10 Questions as Businesses Decide Whether and How to Reopen

Businesses across America that have been shut down due to the novel coronavirus (COVID-19) pandemic may now (or soon) have the option to reopen.

Since no two businesses are alike — even those in the same industry and location — what makes sense for one company could be a disaster for another. But many questions that business owners are asking could be applicable to all organizations. Here are 10 questions to keep in mind as you decide whether and how to open up.

  1. How will customers respond if you open your doors now? You can only make an educated guess, but this is perhaps the most crucial question of all. Let’s say you go to a lot of trouble and expense opening up, while assuming financial and health-related risks. If nobody seems to notice, that’s a big problem.
  2. Can you modify your business model to improve your chances of success when you reopen? As we all know, many restaurants have been able to reopen (or remain open) by going into the carryout business. How might you change your business to accommodate customers whose needs or behaviors are different today? For example, would adding a delivery service be productive? Could you bolster your web presence to increase merchandise sales?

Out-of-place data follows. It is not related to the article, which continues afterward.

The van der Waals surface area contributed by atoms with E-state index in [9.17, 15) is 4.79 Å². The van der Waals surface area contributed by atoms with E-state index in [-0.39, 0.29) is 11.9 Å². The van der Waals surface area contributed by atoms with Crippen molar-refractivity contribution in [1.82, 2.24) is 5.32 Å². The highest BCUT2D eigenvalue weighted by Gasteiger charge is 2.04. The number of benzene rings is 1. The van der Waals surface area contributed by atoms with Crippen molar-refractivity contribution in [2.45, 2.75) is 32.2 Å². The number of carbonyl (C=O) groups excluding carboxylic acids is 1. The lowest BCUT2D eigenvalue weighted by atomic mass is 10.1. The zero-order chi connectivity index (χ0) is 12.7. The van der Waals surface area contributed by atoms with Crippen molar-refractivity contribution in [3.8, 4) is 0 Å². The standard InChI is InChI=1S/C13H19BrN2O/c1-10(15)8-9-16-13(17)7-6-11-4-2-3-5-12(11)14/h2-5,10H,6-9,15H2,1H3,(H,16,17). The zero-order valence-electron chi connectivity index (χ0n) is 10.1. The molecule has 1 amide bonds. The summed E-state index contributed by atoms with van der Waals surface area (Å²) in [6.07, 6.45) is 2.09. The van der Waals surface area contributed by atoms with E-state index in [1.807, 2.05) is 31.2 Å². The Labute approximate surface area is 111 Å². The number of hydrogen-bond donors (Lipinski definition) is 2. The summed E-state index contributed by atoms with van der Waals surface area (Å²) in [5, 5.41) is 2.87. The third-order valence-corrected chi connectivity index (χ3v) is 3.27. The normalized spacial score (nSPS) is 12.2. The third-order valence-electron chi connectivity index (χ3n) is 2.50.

3. Should you offer new products and services? The pandemic is sure to change certain customer preferences and increase demand for products or services you could offer. What might they be?
  4. Will your supply chain be ready to accommodate your needs? If you’re in a retail or manufacturing industry, there’s little point in reopening if you won’t have enough inventory to meet demand.
  5. Will you need to do special promotions to lure customers back? Holding a “going back into business sale” might work for some enterprises. It may take an ambitious marketing effort to let former and prospective customers know you’re ready to serve them. How can you get through to your former customers?
  6. What physical changes will you need to make in your business to keep employees and customers safe? Clear Plexiglas barriers are sprouting up in businesses everywhere to impede the spread of COVID-19. So, too, are measures to enforce social distancing, as well as enhanced cleaning services. Are you able to make such workplace adaptations?